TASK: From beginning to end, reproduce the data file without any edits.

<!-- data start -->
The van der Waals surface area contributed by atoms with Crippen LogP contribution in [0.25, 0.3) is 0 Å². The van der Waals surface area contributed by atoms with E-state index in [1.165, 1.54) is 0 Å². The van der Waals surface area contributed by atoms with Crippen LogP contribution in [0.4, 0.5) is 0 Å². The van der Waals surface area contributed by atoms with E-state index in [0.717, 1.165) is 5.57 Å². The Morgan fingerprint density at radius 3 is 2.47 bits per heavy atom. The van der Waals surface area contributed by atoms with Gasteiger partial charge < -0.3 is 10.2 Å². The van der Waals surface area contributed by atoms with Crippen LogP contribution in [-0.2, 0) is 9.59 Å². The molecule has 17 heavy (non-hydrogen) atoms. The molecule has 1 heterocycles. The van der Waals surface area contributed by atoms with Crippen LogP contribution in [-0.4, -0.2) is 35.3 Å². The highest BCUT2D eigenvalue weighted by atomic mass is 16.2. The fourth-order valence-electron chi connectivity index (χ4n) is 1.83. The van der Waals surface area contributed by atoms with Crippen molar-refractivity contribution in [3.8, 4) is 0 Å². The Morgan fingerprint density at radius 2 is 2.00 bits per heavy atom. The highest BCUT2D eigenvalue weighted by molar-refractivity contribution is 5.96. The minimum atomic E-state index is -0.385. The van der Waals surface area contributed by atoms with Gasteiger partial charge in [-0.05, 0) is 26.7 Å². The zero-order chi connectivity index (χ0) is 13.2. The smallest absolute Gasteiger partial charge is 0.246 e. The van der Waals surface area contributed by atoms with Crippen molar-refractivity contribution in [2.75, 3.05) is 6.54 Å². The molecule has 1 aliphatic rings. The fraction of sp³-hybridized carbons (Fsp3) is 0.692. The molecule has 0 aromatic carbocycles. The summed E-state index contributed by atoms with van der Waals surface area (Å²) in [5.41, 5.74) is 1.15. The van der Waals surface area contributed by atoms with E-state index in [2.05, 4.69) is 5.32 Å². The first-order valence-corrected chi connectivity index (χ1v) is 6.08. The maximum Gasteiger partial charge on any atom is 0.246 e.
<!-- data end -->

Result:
The van der Waals surface area contributed by atoms with Crippen LogP contribution in [0.25, 0.3) is 0 Å². The van der Waals surface area contributed by atoms with E-state index in [1.165, 1.54) is 0 Å². The van der Waals surface area contributed by atoms with Crippen LogP contribution in [0.4, 0.5) is 0 Å². The van der Waals surface area contributed by atoms with E-state index in [0.717, 1.165) is 5.57 Å². The Morgan fingerprint density at radius 3 is 2.47 bits per heavy atom. The van der Waals surface area contributed by atoms with Gasteiger partial charge < -0.3 is 10.2 Å². The van der Waals surface area contributed by atoms with Crippen LogP contribution in [-0.2, 0) is 9.59 Å². The molecule has 17 heavy (non-hydrogen) atoms. The molecule has 1 heterocycles. The van der Waals surface area contributed by atoms with Crippen LogP contribution in [-0.4, -0.2) is 35.3 Å². The highest BCUT2D eigenvalue weighted by atomic mass is 16.2. The fourth-order valence-electron chi connectivity index (χ4n) is 1.83. The van der Waals surface area contributed by atoms with Crippen molar-refractivity contribution in [3.8, 4) is 0 Å². The Morgan fingerprint density at radius 2 is 2.00 bits per heavy atom. The highest BCUT2D eigenvalue weighted by molar-refractivity contribution is 5.96. The minimum atomic E-state index is -0.385. The van der Waals surface area contributed by atoms with Gasteiger partial charge in [-0.05, 0) is 26.7 Å². The zero-order chi connectivity index (χ0) is 13.2. The smallest absolute Gasteiger partial charge is 0.246 e. The van der Waals surface area contributed by atoms with Crippen molar-refractivity contribution in [2.75, 3.05) is 6.54 Å². The molecule has 1 aliphatic rings. The fraction of sp³-hybridized carbons (Fsp3) is 0.692. The molecule has 0 aromatic carbocycles. The summed E-state index contributed by atoms with van der Waals surface area (Å²) in [5.41, 5.74) is 1.15. The van der Waals surface area contributed by atoms with E-state index in [2.05, 4.69) is 5.32 Å². The first-order valence-corrected chi connectivity index (χ1v) is 6.08. The maximum Gasteiger partial charge on any atom is 0.246 e.